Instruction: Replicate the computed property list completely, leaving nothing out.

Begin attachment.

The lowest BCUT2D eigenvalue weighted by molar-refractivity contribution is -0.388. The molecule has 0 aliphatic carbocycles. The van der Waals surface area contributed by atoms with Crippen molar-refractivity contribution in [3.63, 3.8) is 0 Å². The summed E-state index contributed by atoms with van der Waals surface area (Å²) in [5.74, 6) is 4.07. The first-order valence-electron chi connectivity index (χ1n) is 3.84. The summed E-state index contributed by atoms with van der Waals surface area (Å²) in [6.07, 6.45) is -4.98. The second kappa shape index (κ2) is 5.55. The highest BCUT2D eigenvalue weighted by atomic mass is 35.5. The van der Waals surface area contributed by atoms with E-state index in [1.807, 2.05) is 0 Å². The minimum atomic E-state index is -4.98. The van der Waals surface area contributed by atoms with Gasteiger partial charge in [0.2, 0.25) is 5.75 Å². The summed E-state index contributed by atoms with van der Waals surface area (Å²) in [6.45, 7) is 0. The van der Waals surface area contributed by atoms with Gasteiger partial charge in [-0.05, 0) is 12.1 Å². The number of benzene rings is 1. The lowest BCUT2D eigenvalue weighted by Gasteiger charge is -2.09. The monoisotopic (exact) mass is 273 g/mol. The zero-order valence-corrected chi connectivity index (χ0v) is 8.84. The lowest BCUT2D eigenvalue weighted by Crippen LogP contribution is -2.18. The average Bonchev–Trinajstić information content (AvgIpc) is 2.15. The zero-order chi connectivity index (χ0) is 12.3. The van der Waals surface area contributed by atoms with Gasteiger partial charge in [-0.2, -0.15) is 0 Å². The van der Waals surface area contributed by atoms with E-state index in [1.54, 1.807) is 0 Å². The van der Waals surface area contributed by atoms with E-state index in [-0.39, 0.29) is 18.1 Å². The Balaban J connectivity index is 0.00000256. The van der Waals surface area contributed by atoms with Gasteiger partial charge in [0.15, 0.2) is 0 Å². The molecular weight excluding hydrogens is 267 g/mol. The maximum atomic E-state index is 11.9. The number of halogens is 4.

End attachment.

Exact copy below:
The lowest BCUT2D eigenvalue weighted by molar-refractivity contribution is -0.388. The molecule has 0 aliphatic carbocycles. The van der Waals surface area contributed by atoms with Crippen molar-refractivity contribution in [3.63, 3.8) is 0 Å². The summed E-state index contributed by atoms with van der Waals surface area (Å²) in [5.74, 6) is 4.07. The first-order valence-electron chi connectivity index (χ1n) is 3.84. The summed E-state index contributed by atoms with van der Waals surface area (Å²) in [6.07, 6.45) is -4.98. The second kappa shape index (κ2) is 5.55. The highest BCUT2D eigenvalue weighted by atomic mass is 35.5. The van der Waals surface area contributed by atoms with E-state index in [1.807, 2.05) is 0 Å². The minimum atomic E-state index is -4.98. The van der Waals surface area contributed by atoms with Gasteiger partial charge in [0.2, 0.25) is 5.75 Å². The summed E-state index contributed by atoms with van der Waals surface area (Å²) in [6.45, 7) is 0. The van der Waals surface area contributed by atoms with Gasteiger partial charge in [-0.05, 0) is 12.1 Å². The number of benzene rings is 1. The lowest BCUT2D eigenvalue weighted by Gasteiger charge is -2.09. The monoisotopic (exact) mass is 273 g/mol. The zero-order valence-corrected chi connectivity index (χ0v) is 8.84. The lowest BCUT2D eigenvalue weighted by Crippen LogP contribution is -2.18. The average Bonchev–Trinajstić information content (AvgIpc) is 2.15. The zero-order chi connectivity index (χ0) is 12.3. The van der Waals surface area contributed by atoms with Gasteiger partial charge in [-0.2, -0.15) is 0 Å². The van der Waals surface area contributed by atoms with E-state index in [1.54, 1.807) is 0 Å². The van der Waals surface area contributed by atoms with E-state index in [-0.39, 0.29) is 18.1 Å². The Balaban J connectivity index is 0.00000256. The van der Waals surface area contributed by atoms with Gasteiger partial charge in [0.15, 0.2) is 0 Å². The molecular weight excluding hydrogens is 267 g/mol. The maximum atomic E-state index is 11.9. The number of halogens is 4.